Gov. Gretchen Whitmer addressed the State of Michigan after a plan to kidnap her and other Michigan government officials was thwarted by state and federal law enforcement agencies. She started by saying thank you to law enforcement and FBI agents who participated in stopping this [...]
LANSING – Despite pressing financial woes and an alleged lack of leadership, Michigan Pride in Lansing went off without a noticeable hitch on Saturday, June 30.
A high spirited march kicked off at 1 p.m. as planned, filling the downtown streets with the sounds of a marching band and the revving of a bevy of motorcycles as colorful floats and equally colorful marchers proceeded toward the Capitol. Though there were far fewer marchers than the 15,000 Michigan Pride organizers had earlier predicted – Sgt. Leith Curtis of the Lansing Police Department estimated 2,000, while Steve Benkovsky, director of the Legislative Council Facilities Agency of the Michigan State Capitol said about 2,500-3,000 found their way to the lawn of the Capitol – there was no shortage of ebulliency as the Pride parade rolled into the Capitol to the strains of the disco classic “We Are Family.”
“I don’t remember the state Capitol ever looking as good as it does today,” said Lansing Mayor Virg Bernero. “You look marvelous. We’re delighted to have you in our city. We’re already the capital of the state, but we want to be more than that. We want to be the capital of mutual respect for all our brothers and sisters … no matter what gender or sexual orientation.”
Bernero told the crowd that the LGBT community is always welcome in his city.
“It’s no secret that cities that are open to gays and lesbians are more prosperous than cities that try to shut them out,” he said. “The Lansing gay community plays a critical role in the rebuilding of our neighborhoods.”
The rally on the Capitol steps was emceed by Lansing City Councilwoman Kathie Dunbar, who was humorous but compelling in her remarks.
“My message to anyone who finds homosexuality repulsive, maybe Gary Glenn, is don’t get caught in bed with a man,” she said. “I don’t personally like Lucky Charms. But I don’t begrudge anyone who eats them … and I don’t interpret the Bible to forbid them.”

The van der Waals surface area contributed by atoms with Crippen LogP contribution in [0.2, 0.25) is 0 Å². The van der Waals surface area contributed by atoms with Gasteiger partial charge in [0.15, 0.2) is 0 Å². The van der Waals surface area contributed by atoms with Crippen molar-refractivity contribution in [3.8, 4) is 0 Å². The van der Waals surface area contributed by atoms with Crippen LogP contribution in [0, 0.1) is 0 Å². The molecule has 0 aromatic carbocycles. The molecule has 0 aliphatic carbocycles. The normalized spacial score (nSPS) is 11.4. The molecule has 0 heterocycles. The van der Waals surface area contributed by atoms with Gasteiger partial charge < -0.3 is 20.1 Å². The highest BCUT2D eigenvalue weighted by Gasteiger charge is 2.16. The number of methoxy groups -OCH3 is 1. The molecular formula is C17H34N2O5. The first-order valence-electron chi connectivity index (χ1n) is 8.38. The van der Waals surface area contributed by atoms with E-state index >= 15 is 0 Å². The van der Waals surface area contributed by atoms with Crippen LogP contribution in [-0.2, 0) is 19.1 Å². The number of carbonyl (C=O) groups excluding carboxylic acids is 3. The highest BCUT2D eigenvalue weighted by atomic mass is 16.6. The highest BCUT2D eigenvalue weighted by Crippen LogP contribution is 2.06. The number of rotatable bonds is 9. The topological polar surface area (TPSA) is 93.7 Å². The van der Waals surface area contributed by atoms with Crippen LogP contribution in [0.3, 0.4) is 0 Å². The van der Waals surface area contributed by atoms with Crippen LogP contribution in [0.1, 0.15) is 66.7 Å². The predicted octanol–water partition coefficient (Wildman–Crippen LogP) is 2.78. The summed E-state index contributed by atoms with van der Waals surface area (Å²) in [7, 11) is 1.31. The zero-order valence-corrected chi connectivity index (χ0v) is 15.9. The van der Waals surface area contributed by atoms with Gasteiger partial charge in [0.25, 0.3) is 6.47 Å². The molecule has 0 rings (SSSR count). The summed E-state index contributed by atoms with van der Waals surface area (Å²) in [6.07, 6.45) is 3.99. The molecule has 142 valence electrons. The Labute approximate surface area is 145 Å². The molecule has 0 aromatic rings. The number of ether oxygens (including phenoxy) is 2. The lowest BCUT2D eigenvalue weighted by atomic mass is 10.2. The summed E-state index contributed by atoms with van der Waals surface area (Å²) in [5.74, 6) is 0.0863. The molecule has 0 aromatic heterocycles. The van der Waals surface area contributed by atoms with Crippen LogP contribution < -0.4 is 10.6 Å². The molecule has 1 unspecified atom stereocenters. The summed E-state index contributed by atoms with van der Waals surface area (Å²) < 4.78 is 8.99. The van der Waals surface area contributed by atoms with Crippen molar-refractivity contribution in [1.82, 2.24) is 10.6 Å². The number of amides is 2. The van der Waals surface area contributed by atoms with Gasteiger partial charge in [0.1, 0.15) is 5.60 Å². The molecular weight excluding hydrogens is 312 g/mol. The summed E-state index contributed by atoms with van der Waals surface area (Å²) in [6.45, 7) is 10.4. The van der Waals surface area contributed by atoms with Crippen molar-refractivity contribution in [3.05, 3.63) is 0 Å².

Joanne Nemecek stood up to show support for her spouse. Nemecek chose to stay with her husband when he revealed he was going to begin living his life as a transgendered woman.
“It was four years ago in November when I felt like a tsunami hit my life,” Nemecek said. “Gradually, after a lot of prayer and soul searching, I was able to say, ‘yes, I’m committed to my marriage. This is the very same person I married. The package may be different, but she’s the same on the inside.'”
Other speakers included Chris Ramazzotti of the LGBT Arab-American group AL-GAMEA, Michelle Brown, who serves on the board of Michigan Equality and the national board of governors for HRC, and Nathan Triplett, who read a proclamation from Gov. Jennifer Granholm declaring June in Michigan as Gay Pride Month.
Following the rally, Pride continued with a festival in Lansing’s Riverfront Park. Dozens of vendors were on hand and live entertainment continued throughout the day.
While there had previously been concerns over un-finalized permits and unpaid bills, there were no noticeable interruptions to the day. However, the current co-chairs of the Michigan Pride board, Kevin Lambrix, who has been living in Atlanta since the fall, and Mike Challis, along with Treasurer Douglas Rainey, have stated their intentions to resign this month. This will, effectively, leave Michigan Pride without a working board, just as some in the community are calling for an audit of the group’s finances.